Who usually comes to the shows?
The majority is the younger generation, but we have a pretty good number of older generation that show up as well. We had a performance in WI and it was pretty much just senior citizens, and they really felt for our music, and praised us in the end. We don’t have a limit to our audience because even if they don’t like it, maybe they can respect or like it for what it is.
Do you write poetry?
We started writing poetry before we started rapping, when I was in 4th or 5th grade, and my brother was in Junior High.
What influenced you?
It was my brother, when he started getting into it, I was getting into it.
Why did you pick Hip-Hop and Rapping over Country, Rock or Hmong music?
Well, my brother and I are definitely working towards writing Hmong music. What happened during the Vietnam War, devastated our parents. Basically, they thought their lives were done, everything that had worked for was gone. So, when we came here to America and they had heard that this was the land of opportunity and you won’t make it if you don’t know English, they taught us the basics of Hmong, just enough to understand people and communicate, and then rest was just English. Even in preschool, they had these books where they sat down with us, played tapes while we read along with the tapes. So they got us on a good start with English. Even in our English classes, we were kinda ahead of the American kids, and so that’s why our English is such a big part of our music. It’s been a big part of us growing up.
How do you spend your weekends besides performing?
I try to hang out with my friends but I barely ever see them, almost every time we have a date set to hang out, I always say I wanna go but usually something always comes up. It’s more like catching up days, everything I pushed back during the week, I just catch up on it, like homework, but the majority of it has to do with music; organizing shows, there’s always so much stuff going on with our music. If we ever say we have nothing to do, we’re lying. Because we have all these shows that are pending, a lot of things we still have to do as far as getting things done.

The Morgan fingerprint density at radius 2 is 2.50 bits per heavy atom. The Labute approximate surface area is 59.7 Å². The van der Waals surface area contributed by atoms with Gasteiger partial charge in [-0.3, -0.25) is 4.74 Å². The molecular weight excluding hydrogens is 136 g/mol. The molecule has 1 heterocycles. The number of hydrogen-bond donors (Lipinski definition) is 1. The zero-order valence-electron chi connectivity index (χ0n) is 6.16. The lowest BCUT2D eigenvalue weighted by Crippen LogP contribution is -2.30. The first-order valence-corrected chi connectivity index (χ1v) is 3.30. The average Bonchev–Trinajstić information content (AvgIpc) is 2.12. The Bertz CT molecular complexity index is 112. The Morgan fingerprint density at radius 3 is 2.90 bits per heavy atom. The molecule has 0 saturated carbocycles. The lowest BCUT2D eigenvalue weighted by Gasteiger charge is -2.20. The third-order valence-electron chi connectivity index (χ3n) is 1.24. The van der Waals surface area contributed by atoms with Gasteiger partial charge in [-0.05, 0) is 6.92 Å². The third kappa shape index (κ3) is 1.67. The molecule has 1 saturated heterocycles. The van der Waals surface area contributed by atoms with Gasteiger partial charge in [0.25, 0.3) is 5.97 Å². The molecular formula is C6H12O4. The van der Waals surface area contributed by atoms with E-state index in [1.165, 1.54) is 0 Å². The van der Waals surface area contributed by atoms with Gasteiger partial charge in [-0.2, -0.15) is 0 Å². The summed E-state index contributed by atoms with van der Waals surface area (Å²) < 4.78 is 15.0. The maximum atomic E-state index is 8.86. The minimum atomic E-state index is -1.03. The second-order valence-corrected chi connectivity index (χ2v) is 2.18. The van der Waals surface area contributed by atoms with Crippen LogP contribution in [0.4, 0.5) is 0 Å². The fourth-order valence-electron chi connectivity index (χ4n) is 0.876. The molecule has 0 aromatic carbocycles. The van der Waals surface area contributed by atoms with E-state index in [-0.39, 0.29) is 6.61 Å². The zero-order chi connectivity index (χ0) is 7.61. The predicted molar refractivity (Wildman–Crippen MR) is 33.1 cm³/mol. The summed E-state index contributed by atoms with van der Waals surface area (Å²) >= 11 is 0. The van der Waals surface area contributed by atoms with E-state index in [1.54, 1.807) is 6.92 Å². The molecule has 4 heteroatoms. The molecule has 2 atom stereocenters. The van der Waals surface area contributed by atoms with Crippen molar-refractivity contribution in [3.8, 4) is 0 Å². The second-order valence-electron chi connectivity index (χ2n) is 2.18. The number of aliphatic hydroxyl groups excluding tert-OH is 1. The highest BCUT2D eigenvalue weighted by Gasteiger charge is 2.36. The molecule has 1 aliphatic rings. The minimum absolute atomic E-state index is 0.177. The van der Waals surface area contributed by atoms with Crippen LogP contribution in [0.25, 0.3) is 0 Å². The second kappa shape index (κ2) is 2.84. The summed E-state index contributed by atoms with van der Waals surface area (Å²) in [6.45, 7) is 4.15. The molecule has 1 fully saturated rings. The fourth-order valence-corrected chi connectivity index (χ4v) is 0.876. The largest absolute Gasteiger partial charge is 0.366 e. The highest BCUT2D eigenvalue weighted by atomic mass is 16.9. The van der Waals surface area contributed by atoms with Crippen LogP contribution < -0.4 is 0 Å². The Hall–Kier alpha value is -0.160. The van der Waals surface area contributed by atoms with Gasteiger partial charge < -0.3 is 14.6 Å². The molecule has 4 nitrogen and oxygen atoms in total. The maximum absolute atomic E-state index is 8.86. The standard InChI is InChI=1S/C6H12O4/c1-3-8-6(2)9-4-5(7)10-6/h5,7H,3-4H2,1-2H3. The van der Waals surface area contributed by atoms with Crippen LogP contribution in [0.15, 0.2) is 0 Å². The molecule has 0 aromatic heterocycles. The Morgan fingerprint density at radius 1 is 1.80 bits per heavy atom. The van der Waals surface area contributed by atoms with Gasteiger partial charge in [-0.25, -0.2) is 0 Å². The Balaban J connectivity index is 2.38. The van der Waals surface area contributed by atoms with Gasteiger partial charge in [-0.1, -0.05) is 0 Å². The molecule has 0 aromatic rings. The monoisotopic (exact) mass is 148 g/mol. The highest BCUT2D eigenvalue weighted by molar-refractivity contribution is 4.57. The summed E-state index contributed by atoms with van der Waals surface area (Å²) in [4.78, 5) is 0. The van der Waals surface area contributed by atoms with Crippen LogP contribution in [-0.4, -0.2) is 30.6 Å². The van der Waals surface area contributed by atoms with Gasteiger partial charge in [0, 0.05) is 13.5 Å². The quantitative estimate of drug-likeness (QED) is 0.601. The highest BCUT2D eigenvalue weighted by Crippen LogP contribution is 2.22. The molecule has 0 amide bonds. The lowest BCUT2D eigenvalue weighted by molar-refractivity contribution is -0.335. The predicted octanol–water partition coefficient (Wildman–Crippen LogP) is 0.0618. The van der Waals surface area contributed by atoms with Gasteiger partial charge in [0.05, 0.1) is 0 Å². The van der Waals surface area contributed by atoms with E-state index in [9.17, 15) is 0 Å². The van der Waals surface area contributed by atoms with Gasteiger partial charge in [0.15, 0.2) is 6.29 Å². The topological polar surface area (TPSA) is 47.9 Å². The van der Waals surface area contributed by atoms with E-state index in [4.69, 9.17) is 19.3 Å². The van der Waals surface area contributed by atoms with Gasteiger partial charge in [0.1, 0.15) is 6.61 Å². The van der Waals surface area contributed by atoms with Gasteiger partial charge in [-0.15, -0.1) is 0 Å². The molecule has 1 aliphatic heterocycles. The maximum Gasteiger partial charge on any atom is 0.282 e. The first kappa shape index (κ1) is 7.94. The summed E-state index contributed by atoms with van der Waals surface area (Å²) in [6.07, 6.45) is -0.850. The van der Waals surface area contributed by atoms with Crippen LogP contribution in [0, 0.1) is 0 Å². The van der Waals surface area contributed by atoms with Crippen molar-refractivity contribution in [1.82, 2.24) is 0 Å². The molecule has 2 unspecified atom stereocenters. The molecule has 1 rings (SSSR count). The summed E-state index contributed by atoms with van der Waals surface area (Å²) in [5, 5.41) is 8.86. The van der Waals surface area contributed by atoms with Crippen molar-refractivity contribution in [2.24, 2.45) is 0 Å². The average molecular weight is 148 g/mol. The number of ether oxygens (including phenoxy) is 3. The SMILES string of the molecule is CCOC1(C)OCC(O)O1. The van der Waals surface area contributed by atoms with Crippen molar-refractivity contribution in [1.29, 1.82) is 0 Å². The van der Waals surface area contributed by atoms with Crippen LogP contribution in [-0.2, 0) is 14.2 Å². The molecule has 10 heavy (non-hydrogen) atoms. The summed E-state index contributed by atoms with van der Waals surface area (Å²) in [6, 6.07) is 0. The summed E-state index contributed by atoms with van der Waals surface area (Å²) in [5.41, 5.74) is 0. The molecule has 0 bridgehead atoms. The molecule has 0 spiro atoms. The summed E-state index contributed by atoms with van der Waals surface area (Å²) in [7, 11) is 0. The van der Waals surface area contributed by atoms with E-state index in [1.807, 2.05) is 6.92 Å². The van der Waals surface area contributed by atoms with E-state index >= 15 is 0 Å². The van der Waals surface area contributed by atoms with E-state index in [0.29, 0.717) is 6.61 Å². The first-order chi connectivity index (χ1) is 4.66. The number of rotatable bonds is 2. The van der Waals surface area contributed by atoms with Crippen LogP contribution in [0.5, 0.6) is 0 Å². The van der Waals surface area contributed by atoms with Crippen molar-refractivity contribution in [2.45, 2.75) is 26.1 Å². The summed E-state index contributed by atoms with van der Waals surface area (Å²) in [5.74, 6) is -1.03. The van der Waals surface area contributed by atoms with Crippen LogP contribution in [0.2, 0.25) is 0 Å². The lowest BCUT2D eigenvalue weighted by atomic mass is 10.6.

Where are these shows at usually?
Everywhere. Clubs, community centers, bars, school, elementary, middle, high school, universities, everywhere you can think of. We don’t have a specific audience that we target, we make our music, and if you want us to be there, we’ll perform infront of any type of audience, any race, age. Basically,anyone who wants to listen.
Who else is a musician in your family?
My older brother Sy and my Dad used to be in a band called Demix. They used to play at Hmong parties, weddings, New Years. They were a really popular band; a lot of people requested them. This was way before we started rapping. It was fun, but not something that really influenced us to be in the music scene. It wasn’t our thing, but we liked it.
What do you think the future hold for you?
You know, [sigh] every couple of days, I sit here and ask me that same question. I really don’t have a def answer. I really want music to be a big part of my life. But there are so many other things I want to do in life, I do know that music will always be a part of it, just figuring out how big of a part it will be in my life, is the hard thing. If we get signed with a huge deal then we’ll def pursue music all the way, but until then, I want to keep workin’ on my other goals like learning as much as I can about the Hmong history, push as much as I can in every direction, until it takes off.
Do you want to travel somewhere?
Traveling is def on our agenda, especially Laos and Thailand. We’ve discussed performing there. We’d love to do that. There really is no limit as to where we will perform.
Do you think you’ll ever get married?
Laughs. Well. [Pause] Well, I’m def not in a rush to get married, but if I find someone, like me, and our lives are compatible, and our personalities click, and, you know [pause] everything works out then, yeah. I’m not saying this isn’t ever gonna happen.
This article was published in the July 2007 issue of 18XEEM